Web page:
Japanese automotive giant Honda Motor Company has quietly moved to end sales of diesel vehicles in the UK and will phase out all traditional petrol and diesel versions of its mainstream models by 2022.
Various reports have confirmed that Honda has quietly removed its last diesel-powered model, the diesel variant of the HR-V, from sale, and according to The Times the last vehicles will be out of dealerships within a few weeks.
Honda launched its all-new Honda Jazz earlier this year, the company’s first model to go hybrid only, with its e:HEV hybrid technology onboard as standard.
This followed a 2019 statement in which the company said it would ensure 100% of its European sales would be powered by electrified powertrains by 2025, which was followed up in October by a second announcement revealing the company would accelerate this timeline to 2022.
“The pace of change in regulation, the market, and consumer behaviour in Europe means that the shift towards electrification is happening faster here than anywhere else in the world,” said Tom Gardner, Senior Vice President, Honda Motor Europe, speaking in October 2019.
“As the pace of change continues to accelerate, we need to act sooner to meet these challenges head-on. I’m delighted to announce that all of Honda’s mainstream models here in Europe will be electrified not by 2025, but three years earlier, by the end of 2022, just 36 months from now.”
A year later and Honda is beginning to make good on their promises, bringing forward at least part of their goals by two years.
“Honda has accelerated its plans for all its European mainstream car models to be electrified from 2025 to 2022 and our motor petrol hybrid technology will play a key role in achieving this goal,” a Honda spokesperson is quoted as saying. As such, we plan for European production of diesel powertrains to cease by the end of 2022.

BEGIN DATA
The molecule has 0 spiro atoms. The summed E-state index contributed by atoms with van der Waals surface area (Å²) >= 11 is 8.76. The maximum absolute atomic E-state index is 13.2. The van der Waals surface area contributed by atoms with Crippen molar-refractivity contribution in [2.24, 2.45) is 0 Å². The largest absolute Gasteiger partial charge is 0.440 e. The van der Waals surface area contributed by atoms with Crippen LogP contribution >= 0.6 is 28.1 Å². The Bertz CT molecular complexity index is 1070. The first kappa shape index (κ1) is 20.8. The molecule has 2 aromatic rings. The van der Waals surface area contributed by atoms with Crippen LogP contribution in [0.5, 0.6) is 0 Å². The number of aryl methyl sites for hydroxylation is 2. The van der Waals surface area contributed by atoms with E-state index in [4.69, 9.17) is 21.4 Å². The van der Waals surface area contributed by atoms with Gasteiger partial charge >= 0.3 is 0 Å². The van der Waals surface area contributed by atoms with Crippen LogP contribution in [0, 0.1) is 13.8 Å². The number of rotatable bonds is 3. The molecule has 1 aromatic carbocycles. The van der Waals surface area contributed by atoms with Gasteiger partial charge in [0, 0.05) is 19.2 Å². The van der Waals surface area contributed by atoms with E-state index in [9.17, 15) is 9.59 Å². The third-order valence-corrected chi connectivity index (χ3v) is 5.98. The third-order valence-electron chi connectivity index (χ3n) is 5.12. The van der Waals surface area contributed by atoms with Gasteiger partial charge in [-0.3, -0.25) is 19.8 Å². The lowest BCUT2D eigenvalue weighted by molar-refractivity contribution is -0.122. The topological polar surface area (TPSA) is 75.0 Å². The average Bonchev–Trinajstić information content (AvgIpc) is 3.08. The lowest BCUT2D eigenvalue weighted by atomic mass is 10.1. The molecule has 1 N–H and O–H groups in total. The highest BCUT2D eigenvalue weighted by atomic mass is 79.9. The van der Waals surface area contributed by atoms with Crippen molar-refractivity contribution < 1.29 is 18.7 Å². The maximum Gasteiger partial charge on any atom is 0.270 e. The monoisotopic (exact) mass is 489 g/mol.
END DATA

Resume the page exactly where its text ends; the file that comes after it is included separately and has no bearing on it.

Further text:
“However, on a local level in the UK, we have now stopped selling diesel cars.”
Honda’s quiet move to end sales of its diesel vehicles in the UK comes only a few weeks after the company announced that it was going to part ways with the FIA Formula One (F1) World Championship as an engine supplier at the conclusion of the 2021 season, so it can focus on the transition to battery electric vehicles.
The company also announced in April that it would work with American automotive giant General Motors to jointly develop two next-generation EVs using GM’s new proprietary Ultium batteries and accompanying EV platform.
And in September, at the Auto China 2020 trade fair in Beijing, Honda presented its Honda SUV “e: concept” study for the first time, a “fresh and fun” all-electric vehicle which would include the company’s next generation of safety and driver assistance systems.
Meanwhile, earlier this month, the Honda e won Best Car in the ‘New Energy’ category of the German Car of the Year Awards, beating out the Tesla Model Y, Polestar 2, and the Volkswagen ID.3.
The Driven reached out to Mazda Australia to see if it will follow a similar timeline to the UK, but did not get a response prior to publication.